Designing a Montage Layout SVG Cut File

Designing a Montage Layout SVG Cut File
A very popular type of paper craft is a collage or montage, usually containing photographs. I decided to try creating an SVG cut file for the SilhouetteR Cameo containing a group of cut lines for a rectangular montage.

The crafter may use this SVG cut file for creating a montage from one large photograph or a group of photographs. Of course, this design can be used for projects other than photo montage. As in the example we will be discussing, designer scrapbook papers were cut and used to create the design. In the tray example, I am using the Christmas Collection designer paper from The Robin’s Nest.

The first step was to decide on the overall size of the finished project. I was using a wooden tray from Walnut Hollow, with 11.5 x 9.125 inches inside dimensions. The next decision is the width of the borders around the individual rectangles or photos of the montage. In the tray example, I decided to have a .25 inch border. The third decision is the color of the border. Because most of the papers I received for my Design Team project were dark reds and greens, I decided to use a cream color for the border around the individual rectangles and green for the sides of the tray.

The final decision is the layout for the montage. First, I decided I wanted the design to be wide horizontally. That meant that the width of the design would be the width of the tray which is 11.5 inches and the height of the design would be 9.125 inches. Next I decided to have four rows of rectangles with different heights and widths. To obtain the sizes of the individual rectangles, I needed to consider the space taken by the border as well as the total layout area.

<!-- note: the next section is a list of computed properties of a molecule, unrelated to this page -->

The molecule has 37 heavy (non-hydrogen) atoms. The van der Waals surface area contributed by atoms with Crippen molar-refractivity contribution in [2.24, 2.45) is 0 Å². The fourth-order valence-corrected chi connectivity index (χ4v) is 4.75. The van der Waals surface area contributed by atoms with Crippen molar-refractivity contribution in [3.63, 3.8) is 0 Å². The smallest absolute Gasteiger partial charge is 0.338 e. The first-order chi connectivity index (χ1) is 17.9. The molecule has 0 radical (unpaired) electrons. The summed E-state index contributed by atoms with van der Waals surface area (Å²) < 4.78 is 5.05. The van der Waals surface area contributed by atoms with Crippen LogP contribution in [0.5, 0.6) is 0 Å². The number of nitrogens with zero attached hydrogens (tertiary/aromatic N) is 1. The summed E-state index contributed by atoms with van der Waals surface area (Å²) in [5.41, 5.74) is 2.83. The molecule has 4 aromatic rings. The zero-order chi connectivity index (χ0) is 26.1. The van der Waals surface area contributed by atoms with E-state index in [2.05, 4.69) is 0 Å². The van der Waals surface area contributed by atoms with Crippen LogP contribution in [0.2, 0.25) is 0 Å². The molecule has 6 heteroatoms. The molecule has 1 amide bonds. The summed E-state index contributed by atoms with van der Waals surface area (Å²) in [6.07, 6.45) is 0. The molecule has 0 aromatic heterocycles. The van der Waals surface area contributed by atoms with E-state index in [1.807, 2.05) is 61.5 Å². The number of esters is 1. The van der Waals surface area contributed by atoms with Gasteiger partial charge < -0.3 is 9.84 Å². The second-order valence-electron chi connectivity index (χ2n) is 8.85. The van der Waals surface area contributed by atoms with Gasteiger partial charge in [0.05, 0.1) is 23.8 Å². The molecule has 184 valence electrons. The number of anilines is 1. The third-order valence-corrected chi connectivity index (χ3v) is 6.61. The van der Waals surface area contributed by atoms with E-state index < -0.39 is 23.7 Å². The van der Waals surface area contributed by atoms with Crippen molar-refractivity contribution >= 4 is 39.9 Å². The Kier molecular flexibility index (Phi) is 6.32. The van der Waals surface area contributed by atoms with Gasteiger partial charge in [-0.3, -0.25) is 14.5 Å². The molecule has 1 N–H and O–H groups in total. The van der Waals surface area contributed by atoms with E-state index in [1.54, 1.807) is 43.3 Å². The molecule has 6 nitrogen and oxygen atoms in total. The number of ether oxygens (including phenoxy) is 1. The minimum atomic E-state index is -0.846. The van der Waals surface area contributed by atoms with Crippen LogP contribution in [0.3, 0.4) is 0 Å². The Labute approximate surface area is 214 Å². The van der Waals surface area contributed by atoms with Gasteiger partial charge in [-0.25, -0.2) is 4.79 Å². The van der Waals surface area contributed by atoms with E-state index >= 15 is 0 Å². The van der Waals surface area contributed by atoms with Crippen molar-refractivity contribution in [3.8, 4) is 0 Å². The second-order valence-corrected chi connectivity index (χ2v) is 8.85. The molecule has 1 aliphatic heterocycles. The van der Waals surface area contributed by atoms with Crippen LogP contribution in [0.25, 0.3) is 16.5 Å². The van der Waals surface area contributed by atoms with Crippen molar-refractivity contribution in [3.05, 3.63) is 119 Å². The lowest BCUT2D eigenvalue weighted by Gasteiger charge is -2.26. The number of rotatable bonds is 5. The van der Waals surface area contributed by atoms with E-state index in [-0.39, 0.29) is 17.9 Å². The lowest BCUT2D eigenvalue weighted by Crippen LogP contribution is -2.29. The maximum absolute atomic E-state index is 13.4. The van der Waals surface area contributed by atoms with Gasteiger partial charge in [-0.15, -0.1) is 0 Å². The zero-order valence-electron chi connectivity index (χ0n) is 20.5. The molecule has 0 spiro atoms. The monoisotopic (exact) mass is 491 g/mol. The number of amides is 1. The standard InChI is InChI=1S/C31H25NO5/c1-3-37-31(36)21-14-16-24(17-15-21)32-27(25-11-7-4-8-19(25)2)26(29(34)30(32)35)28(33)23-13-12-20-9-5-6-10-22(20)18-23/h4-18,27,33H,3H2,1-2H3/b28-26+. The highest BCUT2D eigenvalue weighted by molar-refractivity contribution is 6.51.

After a little experimenting with scrap paper, here is the final layout.

As you can see, each rectangle is a different size but maintaining the four horizontal rows. However, the overall project area can be adjusted as needed for a different sized tray or other project base. The crafter selects all the rectangles on the screen and resizes the overall rectangle of the layout. This makes the SVG cut file much more flexible.

To create the SVG cut file was as easy as drawing the eleven rectangles that make up the layout in IllustratorR and saving the file in the .svg format. The Silhouette America guidelines for SVG cut files with multiple shapes is to position the shapes in the order that the crafter would assemble them to complete the project. In this case, I positioned each rectangle cut line in its location within the overall project area.

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